Last Updated on March 4, 2021Should dog owners be concerned about frostbite? The answer is yes because, same as humans, dogs can easily get frostbite during the cold weather. Once the temperature is below 32°F, then all dog breeds will be at risk. If you live in an extremely cold area and are interested in learning how to keep your dog safe, let’s start from scratch and understand everything. So first things first…
1. What is frostbite?When being exposed to extreme cold, the healthy tissues become damaged, and that’s what we call frostbite. For dogs, frostbite occurs when the blood is redirected from the end of their vital organs after a sudden body temperature. The dog’s body parts that are most commonly at risk: ears (the tips of them), nose, tail, paws, and footpads. Regardless of which dog breed is your little furry friend, they all have equal chances of getting frostbite. However, the breeds that are made for the cold, like Alaskan Malamute and Siberian Husky, are less likely to get it due to their thick fur. But in general, if it’s cold for you, then it’s too cold for your dog.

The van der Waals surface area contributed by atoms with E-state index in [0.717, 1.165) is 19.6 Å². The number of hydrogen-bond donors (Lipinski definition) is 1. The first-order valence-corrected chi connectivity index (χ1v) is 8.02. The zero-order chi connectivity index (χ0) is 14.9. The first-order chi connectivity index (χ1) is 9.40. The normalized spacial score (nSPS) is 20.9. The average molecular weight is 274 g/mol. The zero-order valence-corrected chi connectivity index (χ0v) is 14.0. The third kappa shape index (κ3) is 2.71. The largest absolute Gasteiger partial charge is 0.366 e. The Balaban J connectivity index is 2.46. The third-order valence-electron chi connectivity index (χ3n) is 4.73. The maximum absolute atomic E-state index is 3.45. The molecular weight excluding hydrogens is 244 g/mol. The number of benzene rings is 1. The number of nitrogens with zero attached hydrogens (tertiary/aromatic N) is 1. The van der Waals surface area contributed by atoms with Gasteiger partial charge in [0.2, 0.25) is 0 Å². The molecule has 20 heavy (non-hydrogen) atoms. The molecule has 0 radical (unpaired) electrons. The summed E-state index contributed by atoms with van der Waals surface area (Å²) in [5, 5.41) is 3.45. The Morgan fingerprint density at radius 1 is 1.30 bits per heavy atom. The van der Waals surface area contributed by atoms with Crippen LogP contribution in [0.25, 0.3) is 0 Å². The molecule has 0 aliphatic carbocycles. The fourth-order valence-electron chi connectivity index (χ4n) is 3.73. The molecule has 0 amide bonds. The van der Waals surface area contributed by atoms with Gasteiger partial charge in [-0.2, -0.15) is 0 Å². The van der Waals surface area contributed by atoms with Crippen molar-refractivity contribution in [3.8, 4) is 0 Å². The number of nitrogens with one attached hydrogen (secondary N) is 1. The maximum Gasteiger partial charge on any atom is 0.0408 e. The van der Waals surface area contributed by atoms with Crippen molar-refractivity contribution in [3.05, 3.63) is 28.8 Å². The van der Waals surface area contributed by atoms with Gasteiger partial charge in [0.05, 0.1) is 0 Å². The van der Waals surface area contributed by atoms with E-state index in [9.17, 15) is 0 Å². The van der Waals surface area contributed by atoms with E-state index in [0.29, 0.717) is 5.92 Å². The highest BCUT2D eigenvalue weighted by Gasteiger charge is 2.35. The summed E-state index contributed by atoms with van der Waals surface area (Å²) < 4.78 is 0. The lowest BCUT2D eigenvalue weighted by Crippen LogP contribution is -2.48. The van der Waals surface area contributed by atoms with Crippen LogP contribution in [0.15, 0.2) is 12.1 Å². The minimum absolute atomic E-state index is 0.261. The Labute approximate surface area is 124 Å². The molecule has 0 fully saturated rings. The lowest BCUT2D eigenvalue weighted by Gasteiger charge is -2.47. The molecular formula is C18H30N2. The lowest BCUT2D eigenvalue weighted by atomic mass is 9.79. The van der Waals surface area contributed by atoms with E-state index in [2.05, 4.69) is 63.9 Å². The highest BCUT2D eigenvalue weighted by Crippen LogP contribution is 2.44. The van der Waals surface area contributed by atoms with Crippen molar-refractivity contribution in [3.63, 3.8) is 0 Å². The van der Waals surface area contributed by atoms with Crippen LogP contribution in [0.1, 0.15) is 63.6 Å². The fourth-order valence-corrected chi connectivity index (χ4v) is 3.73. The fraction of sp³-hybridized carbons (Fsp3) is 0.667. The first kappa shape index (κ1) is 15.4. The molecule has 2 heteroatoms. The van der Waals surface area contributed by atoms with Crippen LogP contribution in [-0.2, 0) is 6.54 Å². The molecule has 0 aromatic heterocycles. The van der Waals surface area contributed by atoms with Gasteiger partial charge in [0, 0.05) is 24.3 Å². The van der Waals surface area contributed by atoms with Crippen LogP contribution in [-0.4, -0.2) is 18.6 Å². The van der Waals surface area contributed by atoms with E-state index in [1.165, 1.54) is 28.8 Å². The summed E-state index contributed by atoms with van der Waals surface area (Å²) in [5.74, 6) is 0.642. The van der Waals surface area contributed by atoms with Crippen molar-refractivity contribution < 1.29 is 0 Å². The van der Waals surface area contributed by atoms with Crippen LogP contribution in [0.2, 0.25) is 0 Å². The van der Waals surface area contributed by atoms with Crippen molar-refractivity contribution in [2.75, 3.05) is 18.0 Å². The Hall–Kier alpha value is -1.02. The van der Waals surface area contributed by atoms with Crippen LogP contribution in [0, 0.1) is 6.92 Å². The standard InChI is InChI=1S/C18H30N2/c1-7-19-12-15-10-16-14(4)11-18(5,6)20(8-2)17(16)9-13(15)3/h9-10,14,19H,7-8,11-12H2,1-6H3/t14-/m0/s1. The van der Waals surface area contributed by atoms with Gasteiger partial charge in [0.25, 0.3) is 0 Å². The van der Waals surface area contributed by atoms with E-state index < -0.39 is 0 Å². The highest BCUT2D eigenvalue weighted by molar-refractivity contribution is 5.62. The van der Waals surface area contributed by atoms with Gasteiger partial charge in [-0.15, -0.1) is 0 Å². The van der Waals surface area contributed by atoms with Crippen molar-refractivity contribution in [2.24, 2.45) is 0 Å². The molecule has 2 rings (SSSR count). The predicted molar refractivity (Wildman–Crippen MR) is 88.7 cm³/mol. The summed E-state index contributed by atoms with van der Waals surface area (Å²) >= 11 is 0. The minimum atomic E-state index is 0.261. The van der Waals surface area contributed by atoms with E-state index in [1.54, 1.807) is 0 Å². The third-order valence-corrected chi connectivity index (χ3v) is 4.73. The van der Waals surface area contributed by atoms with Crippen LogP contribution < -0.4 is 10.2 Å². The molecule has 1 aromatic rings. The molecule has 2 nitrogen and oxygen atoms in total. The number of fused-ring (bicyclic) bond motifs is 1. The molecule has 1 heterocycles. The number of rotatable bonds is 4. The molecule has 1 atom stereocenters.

2. Signs of frostbite in dogs
- Skin color changes: You have to keep an eye on the skin color of your furry friend. When a dog is overexposed to cold weather, the skin will become very pale to the point of having a bluish-white pallor because of the lack of blood flow. When frostbite is severe, the skin could turn black while the tissue underneath die.
- Skin sensitivity: the affected skin will be extremely cold to touch and painful for the dog when touched.
- Ice forming: when some areas are affected by frostbite, they will start ice form around them.